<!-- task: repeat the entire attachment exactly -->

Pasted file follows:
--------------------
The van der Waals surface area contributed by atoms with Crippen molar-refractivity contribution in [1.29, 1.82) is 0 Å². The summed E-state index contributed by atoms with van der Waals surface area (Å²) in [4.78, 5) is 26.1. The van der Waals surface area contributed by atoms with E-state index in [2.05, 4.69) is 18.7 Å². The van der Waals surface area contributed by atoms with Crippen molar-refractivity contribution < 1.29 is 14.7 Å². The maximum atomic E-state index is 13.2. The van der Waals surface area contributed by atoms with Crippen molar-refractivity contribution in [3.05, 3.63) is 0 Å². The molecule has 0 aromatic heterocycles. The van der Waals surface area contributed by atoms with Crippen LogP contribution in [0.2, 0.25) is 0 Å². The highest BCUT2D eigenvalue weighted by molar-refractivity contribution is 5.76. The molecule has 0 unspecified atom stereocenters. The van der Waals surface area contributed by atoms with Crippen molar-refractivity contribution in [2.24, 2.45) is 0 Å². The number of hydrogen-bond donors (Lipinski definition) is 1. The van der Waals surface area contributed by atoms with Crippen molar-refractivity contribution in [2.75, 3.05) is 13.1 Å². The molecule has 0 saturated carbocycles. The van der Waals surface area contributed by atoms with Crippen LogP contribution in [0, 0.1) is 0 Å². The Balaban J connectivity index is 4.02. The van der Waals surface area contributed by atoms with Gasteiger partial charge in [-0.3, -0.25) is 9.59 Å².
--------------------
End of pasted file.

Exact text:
The van der Waals surface area contributed by atoms with Crippen molar-refractivity contribution in [1.29, 1.82) is 0 Å². The summed E-state index contributed by atoms with van der Waals surface area (Å²) in [4.78, 5) is 26.1. The van der Waals surface area contributed by atoms with E-state index in [2.05, 4.69) is 18.7 Å². The van der Waals surface area contributed by atoms with Crippen molar-refractivity contribution < 1.29 is 14.7 Å². The maximum atomic E-state index is 13.2. The van der Waals surface area contributed by atoms with Crippen molar-refractivity contribution in [3.05, 3.63) is 0 Å². The molecule has 0 aromatic heterocycles. The van der Waals surface area contributed by atoms with Crippen LogP contribution in [0.2, 0.25) is 0 Å². The highest BCUT2D eigenvalue weighted by molar-refractivity contribution is 5.76. The molecule has 0 unspecified atom stereocenters. The van der Waals surface area contributed by atoms with Crippen molar-refractivity contribution in [2.24, 2.45) is 0 Å². The number of hydrogen-bond donors (Lipinski definition) is 1. The van der Waals surface area contributed by atoms with Crippen molar-refractivity contribution in [2.75, 3.05) is 13.1 Å². The molecule has 0 saturated carbocycles. The van der Waals surface area contributed by atoms with Crippen LogP contribution in [0, 0.1) is 0 Å². The Balaban J connectivity index is 4.02. The van der Waals surface area contributed by atoms with Gasteiger partial charge in [-0.3, -0.25) is 9.59 Å².